Technology Prospectus 2022: Shift your thinking when it comes to scheduling software

24 November 2021 by

It's no secret that employers face challenges – and one of the biggest headaches at the moment is how to manage, recruit and retain staff while trimming costs and improving service. Here, we look at how today's workforce management and people technology platforms can help. Rosalind Mullen reports.

One statistic that stands out around labour costs is that inefficient shift scheduling could be costing businesses up to 40% of income. With many hospitality businesses operating under thin margins and facing increased pressures, accurate scheduling and forecasting to ensure the right labour distribution is vital.

Last-minute rotas are also seeing disgruntled staff vote with their feet. Why? Well, because post-pandemic, your employees increasingly value their work-life balance and if you don't look after their physical and mental wellbeing, you will lose them. Worse still, you may find it expensive and difficult to replace them. According to the Office for National Statistics, job vacancies in the UK rose to a record 1.2 million in September – and the hospitality sector has more staff shortages than most.

However, there is a suite of techno-wizardry that aims to help with all this – and much more. Workforce management software (WFM) sets out to simplify the complex tasks of scheduling, time-reporting, communicating, budgeting and forecasting of hospitality workers. Giants such as McDonald's, Domino's, Hilton, Benugo and Starbucks, for instance, already use it to reduce labour costs, remain compliant, and improve workforce productivity – all while boosting the bottom line, employee satisfaction, and retention.

Providers of WFM are predictably going to sing its praises, but they can also cite evidence that it works. "Our customers – which in the UK include Odeon, Benugo and IHG – report up to an 80% reduction in admin time, plus up to 10% labour cost reduction, as well as increased productivity, and up to 100% labour law compliance," says Daniel Holmberg, country manager at Quinyx UK.

Daniel Holmberg
Daniel Holmberg

In its annual study Quinyx, which provides AI-powered WFM software to 850 global companies, found that a third of respondents had left a job in the hotel and foodservice sector because their employer didn't provide schedules with enough advance notice (a week or more) making work-life balance difficult. And some 49% said their place of work was understaffed, which led to a stressful environment.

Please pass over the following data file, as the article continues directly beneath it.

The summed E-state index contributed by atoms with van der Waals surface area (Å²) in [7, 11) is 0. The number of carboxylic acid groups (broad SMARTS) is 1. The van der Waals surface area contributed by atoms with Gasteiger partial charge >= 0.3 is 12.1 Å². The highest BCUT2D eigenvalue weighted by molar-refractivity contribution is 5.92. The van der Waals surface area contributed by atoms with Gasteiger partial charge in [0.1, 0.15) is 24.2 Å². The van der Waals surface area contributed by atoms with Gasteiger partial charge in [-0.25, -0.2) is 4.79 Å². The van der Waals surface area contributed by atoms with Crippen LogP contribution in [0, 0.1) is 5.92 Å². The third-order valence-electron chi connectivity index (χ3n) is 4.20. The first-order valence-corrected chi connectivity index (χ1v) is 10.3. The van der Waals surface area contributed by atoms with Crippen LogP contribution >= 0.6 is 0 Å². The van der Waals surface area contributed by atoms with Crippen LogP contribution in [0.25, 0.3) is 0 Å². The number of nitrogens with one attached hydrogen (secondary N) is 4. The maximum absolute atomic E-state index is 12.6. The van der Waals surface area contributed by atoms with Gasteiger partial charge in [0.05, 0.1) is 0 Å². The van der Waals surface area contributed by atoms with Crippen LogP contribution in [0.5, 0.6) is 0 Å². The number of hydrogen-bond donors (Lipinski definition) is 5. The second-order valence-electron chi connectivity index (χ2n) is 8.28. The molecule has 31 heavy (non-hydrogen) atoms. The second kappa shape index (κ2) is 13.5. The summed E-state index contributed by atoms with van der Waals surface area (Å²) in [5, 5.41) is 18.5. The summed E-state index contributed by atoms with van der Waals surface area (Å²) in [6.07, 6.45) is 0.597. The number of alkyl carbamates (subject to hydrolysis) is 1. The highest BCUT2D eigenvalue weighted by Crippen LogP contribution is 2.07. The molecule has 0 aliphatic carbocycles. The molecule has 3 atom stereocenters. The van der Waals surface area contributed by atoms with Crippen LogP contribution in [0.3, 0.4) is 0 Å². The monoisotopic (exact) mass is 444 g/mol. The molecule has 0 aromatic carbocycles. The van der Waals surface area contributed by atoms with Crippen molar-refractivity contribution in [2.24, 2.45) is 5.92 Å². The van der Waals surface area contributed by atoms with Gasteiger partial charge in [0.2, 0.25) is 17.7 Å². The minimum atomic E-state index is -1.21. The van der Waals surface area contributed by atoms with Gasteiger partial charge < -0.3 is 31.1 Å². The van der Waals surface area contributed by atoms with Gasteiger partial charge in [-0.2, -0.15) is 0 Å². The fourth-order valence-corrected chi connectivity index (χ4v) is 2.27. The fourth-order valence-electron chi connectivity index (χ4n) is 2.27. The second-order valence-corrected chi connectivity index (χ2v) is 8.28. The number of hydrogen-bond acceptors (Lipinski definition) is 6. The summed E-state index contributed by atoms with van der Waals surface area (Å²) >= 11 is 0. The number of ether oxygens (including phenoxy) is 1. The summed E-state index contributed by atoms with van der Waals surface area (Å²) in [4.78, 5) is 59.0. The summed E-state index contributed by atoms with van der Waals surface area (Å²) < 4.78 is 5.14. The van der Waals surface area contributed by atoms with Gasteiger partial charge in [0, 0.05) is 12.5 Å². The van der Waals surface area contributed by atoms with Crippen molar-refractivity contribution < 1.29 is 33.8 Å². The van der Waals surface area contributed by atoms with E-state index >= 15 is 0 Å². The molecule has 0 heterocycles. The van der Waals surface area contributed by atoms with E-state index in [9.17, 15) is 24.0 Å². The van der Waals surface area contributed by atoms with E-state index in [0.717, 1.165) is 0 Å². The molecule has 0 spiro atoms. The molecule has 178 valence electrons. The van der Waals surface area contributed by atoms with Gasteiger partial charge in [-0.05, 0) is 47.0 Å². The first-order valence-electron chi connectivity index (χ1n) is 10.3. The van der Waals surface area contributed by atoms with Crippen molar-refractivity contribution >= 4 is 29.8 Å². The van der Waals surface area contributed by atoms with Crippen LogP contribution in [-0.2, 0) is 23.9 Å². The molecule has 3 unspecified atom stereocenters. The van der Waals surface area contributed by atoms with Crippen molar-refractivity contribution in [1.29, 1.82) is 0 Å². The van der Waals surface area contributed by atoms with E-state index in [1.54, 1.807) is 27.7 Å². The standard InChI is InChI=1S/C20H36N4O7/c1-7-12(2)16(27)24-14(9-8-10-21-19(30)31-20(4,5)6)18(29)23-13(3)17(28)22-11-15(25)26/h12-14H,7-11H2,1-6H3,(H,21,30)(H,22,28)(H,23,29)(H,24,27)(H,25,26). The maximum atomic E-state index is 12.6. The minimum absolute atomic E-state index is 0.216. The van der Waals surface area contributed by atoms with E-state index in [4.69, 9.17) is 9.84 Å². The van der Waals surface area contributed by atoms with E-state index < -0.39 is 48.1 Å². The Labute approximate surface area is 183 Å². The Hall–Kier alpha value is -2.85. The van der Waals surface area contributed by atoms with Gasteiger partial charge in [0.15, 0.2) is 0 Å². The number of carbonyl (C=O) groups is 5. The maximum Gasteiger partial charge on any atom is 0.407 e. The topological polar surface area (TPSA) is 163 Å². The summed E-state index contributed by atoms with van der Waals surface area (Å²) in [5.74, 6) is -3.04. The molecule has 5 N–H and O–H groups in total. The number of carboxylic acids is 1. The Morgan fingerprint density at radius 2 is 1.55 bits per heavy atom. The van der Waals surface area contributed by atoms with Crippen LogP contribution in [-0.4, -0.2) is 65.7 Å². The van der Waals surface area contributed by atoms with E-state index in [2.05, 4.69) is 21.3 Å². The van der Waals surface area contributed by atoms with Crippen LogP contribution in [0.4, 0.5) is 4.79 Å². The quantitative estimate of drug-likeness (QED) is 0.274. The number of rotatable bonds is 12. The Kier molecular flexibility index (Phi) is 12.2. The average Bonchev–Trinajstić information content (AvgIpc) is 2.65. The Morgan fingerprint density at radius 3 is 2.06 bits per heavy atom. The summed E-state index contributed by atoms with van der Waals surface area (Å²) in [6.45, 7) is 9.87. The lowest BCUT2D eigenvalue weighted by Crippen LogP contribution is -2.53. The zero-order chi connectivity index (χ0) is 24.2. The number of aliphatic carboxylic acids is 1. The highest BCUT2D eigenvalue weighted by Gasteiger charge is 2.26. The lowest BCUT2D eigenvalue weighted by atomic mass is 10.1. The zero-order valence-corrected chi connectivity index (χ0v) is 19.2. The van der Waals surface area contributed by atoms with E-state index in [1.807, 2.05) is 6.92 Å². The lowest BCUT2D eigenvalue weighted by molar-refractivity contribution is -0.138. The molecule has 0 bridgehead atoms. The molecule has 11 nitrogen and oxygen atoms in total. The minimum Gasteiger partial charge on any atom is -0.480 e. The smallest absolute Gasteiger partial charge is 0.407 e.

It also found that companies not using WFM technology on average overspent by 25% on salary costs and lost up to 15% revenue, due to ineffective schedules.

So, in a post-pandemic world, the potential of WFM is obvious, says Holmberg. "There's intense competition for labour right now. It's unprecedented – Domino's is seeking to hire 8,000 delivery drivers, for example. What can Domino's do to compete with other businesses in filling those vacancies? You can only raise wages by so much. What it can offer instead is ensuring employees get a schedule they actually want to work – one that benefits the business and the employee – and that's what we can help them do. It is the companies that are using automated solutions that have navigated the uncertainty of the past two years."

Going paperless

An effective WFM system is two-way, with a mobile-friendly user app for employees to communicate with managers and request shift-changes and holidays.

"In many businesses, this type of admin is done on spreadsheets or in a separate system, with huge potential for confusion – for example, leave requests being overlooked. It's time-consuming for managers and painful for employees," says Holmberg. "The app removes the stress of organising shifts. It provides seamless real-time communications and flexible scheduling that staff can access whenever they need to."

While the manager still authorises shifts, the self-service portal empowers employees and means they can also flag up their availability, which is particularly useful in multi-site companies.

"In an environment where whole teams may be forced to isolate if one member becomes unwell with Covid-19, the value of advertising available shifts online across different sites in a group offers huge potential for business continuity and employee satisfaction," says Henry Seddon, managing director at Access Hospitality.

Henry Seddon
Henry Seddon

A significant financial benefit of WFM is that businesses can manage labour costs. At the press of a button, operators can get a real-time view of expenditure and calculate wages as a percentage of sales.

"It provides the tools needed to optimise labour costs while considering other factors, such as sales results, forecast demand and the performance of individual locations or events," says Andrew Northcott, chief executive and founder of Roubler, which provides cloud-based one-stop-shop software. "This enables managers to operate within their assigned budget, schedule staff according to demand, understand sales versus labour costs, and gain visibility cost centres. Armed with this information, they're able to make [informed] decisions – contributing to increased performance across the business" (see case study).

Some of the latest software can look further ahead, too, such as Quinyx's strategic planning algorithm. "Through AI technology, it helps business leaders make long-term, data-driven staffing and budgeting decisions, so you can plan and predict the workforce you will require in three, six, 12 months' time," says Holmberg. "It can be used to model ‘what-if?' scenarios, too, so users can model the business impact of significant sales increases or decreases, or of store openings, and work out how much labour they might need in different situations. It would allow users to adjust budgeting based on the Living Wage increase, for example."